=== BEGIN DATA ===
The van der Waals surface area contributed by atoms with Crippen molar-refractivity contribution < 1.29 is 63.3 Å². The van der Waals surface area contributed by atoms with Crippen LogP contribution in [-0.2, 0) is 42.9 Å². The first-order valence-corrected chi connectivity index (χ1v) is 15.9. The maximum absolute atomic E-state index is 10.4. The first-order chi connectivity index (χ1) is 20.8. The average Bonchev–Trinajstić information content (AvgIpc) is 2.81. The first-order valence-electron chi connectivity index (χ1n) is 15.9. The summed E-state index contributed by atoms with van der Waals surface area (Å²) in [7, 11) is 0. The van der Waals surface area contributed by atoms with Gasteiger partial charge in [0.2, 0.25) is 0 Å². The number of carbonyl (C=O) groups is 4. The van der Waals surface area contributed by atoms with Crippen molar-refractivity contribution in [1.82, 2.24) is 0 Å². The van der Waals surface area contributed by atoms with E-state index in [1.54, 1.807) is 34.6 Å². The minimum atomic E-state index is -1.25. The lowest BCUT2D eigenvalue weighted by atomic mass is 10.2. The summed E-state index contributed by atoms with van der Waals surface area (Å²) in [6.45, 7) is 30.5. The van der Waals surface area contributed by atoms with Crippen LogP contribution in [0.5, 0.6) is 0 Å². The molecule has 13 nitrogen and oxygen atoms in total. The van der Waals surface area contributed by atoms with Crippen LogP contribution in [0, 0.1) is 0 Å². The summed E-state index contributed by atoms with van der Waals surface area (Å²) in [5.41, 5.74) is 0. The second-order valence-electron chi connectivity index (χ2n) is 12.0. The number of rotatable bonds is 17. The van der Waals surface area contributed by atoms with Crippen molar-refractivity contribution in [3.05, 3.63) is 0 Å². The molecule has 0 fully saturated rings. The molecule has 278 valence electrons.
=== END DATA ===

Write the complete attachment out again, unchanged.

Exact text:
The van der Waals surface area contributed by atoms with Crippen molar-refractivity contribution < 1.29 is 63.3 Å². The van der Waals surface area contributed by atoms with Crippen LogP contribution in [-0.2, 0) is 42.9 Å². The first-order valence-corrected chi connectivity index (χ1v) is 15.9. The maximum absolute atomic E-state index is 10.4. The first-order chi connectivity index (χ1) is 20.8. The average Bonchev–Trinajstić information content (AvgIpc) is 2.81. The first-order valence-electron chi connectivity index (χ1n) is 15.9. The summed E-state index contributed by atoms with van der Waals surface area (Å²) in [7, 11) is 0. The van der Waals surface area contributed by atoms with Gasteiger partial charge in [0.2, 0.25) is 0 Å². The number of carbonyl (C=O) groups is 4. The van der Waals surface area contributed by atoms with Crippen molar-refractivity contribution in [1.82, 2.24) is 0 Å². The van der Waals surface area contributed by atoms with E-state index in [1.54, 1.807) is 34.6 Å². The minimum atomic E-state index is -1.25. The lowest BCUT2D eigenvalue weighted by atomic mass is 10.2. The summed E-state index contributed by atoms with van der Waals surface area (Å²) in [6.45, 7) is 30.5. The van der Waals surface area contributed by atoms with Crippen LogP contribution in [0.5, 0.6) is 0 Å². The molecule has 13 nitrogen and oxygen atoms in total. The van der Waals surface area contributed by atoms with Crippen LogP contribution in [0, 0.1) is 0 Å². The summed E-state index contributed by atoms with van der Waals surface area (Å²) in [5.41, 5.74) is 0. The second-order valence-electron chi connectivity index (χ2n) is 12.0. The number of rotatable bonds is 17. The van der Waals surface area contributed by atoms with Crippen molar-refractivity contribution in [3.05, 3.63) is 0 Å². The molecule has 0 fully saturated rings. The molecule has 278 valence electrons.